Just a stone's throw forms a supersonic jet | Science News

Support Science Journalism

Science News is a nonprofit.

Support us by subscribing now.


Just a stone's throw forms a supersonic jet

Objects hitting water can move air at the speed of sound

4:18pm, January 15, 2010

A stone hitting a pond can produce a tiny supersonic splash, a new study has found.

Researchers studying the shape of an air cavity made when an object hits a liquid noticed a similarity to the shape of the nozzles that are in supersonic jet engines. Sure enough, air escaping from the cavity can reach supersonic speeds, the team reports in a paper published online January 11 in Physical Review Letters.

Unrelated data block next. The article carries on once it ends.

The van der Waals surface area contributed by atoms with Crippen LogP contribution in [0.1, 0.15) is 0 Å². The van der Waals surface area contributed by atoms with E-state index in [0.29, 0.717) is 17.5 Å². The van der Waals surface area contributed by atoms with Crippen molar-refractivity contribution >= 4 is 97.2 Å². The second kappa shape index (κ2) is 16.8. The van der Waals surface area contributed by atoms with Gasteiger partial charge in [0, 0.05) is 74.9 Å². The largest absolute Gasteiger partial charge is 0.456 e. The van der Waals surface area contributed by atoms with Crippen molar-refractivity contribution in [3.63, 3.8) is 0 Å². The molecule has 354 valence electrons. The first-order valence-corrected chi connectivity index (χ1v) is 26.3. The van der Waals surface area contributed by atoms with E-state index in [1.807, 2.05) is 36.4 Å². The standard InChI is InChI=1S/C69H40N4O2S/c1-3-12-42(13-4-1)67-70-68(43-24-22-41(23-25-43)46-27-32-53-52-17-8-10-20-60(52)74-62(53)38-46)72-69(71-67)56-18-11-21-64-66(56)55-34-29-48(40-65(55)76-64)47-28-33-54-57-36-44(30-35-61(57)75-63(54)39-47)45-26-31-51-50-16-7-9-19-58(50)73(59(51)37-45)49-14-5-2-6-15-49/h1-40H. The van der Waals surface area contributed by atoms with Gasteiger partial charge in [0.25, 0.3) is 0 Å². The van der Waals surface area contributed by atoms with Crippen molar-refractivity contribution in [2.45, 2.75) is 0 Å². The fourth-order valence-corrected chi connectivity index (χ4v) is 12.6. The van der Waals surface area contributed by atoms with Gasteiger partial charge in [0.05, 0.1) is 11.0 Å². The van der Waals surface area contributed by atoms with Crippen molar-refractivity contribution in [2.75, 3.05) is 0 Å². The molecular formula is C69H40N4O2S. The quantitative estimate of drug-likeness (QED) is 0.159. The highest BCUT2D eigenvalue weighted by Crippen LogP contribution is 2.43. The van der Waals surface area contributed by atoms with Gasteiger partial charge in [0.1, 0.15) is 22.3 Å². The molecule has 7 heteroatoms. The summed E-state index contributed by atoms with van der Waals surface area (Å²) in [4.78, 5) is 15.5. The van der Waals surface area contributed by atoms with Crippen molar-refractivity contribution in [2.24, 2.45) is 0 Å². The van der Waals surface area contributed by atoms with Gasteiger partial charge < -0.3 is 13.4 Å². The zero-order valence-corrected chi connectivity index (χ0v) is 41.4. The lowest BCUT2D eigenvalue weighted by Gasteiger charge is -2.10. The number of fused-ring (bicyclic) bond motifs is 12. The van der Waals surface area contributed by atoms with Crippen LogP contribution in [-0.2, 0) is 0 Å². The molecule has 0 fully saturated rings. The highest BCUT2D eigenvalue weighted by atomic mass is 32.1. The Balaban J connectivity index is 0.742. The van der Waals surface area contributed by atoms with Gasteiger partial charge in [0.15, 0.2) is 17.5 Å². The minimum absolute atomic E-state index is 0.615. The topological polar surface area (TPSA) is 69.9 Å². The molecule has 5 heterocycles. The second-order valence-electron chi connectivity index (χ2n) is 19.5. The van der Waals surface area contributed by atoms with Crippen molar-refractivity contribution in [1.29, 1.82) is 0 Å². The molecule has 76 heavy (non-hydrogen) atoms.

After an object such as a stone hits a flat liquid surface, it carves a tube of air through the liquid in its wake, Stephan Gekle of

This article is only available to Science News subscribers. Already a subscriber? Log in now.
Or subscribe today for full access.

Get Science News headlines by e-mail.

More from Science News

From the Nature Index Paid Content